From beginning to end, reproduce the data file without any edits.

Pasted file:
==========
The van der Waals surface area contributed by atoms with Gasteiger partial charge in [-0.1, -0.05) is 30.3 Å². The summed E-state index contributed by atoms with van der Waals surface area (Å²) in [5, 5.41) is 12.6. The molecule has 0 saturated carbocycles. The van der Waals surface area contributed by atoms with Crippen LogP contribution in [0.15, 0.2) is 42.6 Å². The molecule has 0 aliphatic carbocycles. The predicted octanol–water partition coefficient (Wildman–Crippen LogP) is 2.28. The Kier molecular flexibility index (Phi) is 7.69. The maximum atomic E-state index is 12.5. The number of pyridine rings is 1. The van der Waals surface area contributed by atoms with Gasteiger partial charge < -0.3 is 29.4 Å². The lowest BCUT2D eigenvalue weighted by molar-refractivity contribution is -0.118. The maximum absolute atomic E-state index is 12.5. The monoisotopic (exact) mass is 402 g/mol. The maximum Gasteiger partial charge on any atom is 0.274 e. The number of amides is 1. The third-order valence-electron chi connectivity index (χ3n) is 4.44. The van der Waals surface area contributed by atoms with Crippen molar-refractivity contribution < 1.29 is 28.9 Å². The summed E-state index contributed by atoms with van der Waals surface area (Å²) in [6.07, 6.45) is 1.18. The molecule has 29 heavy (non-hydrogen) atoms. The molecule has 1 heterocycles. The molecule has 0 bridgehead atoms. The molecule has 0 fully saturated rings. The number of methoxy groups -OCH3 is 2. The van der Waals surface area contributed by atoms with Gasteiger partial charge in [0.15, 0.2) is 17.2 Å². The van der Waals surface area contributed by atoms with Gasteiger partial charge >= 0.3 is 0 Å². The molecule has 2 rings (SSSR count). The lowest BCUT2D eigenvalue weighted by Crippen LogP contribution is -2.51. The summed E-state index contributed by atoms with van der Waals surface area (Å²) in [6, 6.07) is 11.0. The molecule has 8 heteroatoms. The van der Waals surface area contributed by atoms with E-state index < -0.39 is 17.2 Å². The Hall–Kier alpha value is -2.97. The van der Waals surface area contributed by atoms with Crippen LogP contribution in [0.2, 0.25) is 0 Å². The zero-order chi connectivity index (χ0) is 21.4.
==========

The van der Waals surface area contributed by atoms with Gasteiger partial charge in [-0.1, -0.05) is 30.3 Å². The summed E-state index contributed by atoms with van der Waals surface area (Å²) in [5, 5.41) is 12.6. The molecule has 0 saturated carbocycles. The van der Waals surface area contributed by atoms with Crippen LogP contribution in [0.15, 0.2) is 42.6 Å². The molecule has 0 aliphatic carbocycles. The predicted octanol–water partition coefficient (Wildman–Crippen LogP) is 2.28. The Kier molecular flexibility index (Phi) is 7.69. The maximum atomic E-state index is 12.5. The number of pyridine rings is 1. The van der Waals surface area contributed by atoms with Gasteiger partial charge < -0.3 is 29.4 Å². The lowest BCUT2D eigenvalue weighted by molar-refractivity contribution is -0.118. The maximum absolute atomic E-state index is 12.5. The monoisotopic (exact) mass is 402 g/mol. The maximum Gasteiger partial charge on any atom is 0.274 e. The number of amides is 1. The third-order valence-electron chi connectivity index (χ3n) is 4.44. The van der Waals surface area contributed by atoms with Crippen molar-refractivity contribution < 1.29 is 28.9 Å². The summed E-state index contributed by atoms with van der Waals surface area (Å²) in [6.07, 6.45) is 1.18. The molecule has 29 heavy (non-hydrogen) atoms. The molecule has 1 heterocycles. The molecule has 0 bridgehead atoms. The molecule has 0 fully saturated rings. The number of methoxy groups -OCH3 is 2. The van der Waals surface area contributed by atoms with Gasteiger partial charge in [0.15, 0.2) is 17.2 Å². The van der Waals surface area contributed by atoms with Gasteiger partial charge >= 0.3 is 0 Å². The molecule has 2 rings (SSSR count). The lowest BCUT2D eigenvalue weighted by Crippen LogP contribution is -2.51. The summed E-state index contributed by atoms with van der Waals surface area (Å²) in [6, 6.07) is 11.0. The molecule has 8 heteroatoms. The van der Waals surface area contributed by atoms with E-state index < -0.39 is 17.2 Å². The Hall–Kier alpha value is -2.97. The van der Waals surface area contributed by atoms with Crippen LogP contribution in [0.2, 0.25) is 0 Å². The zero-order chi connectivity index (χ0) is 21.4.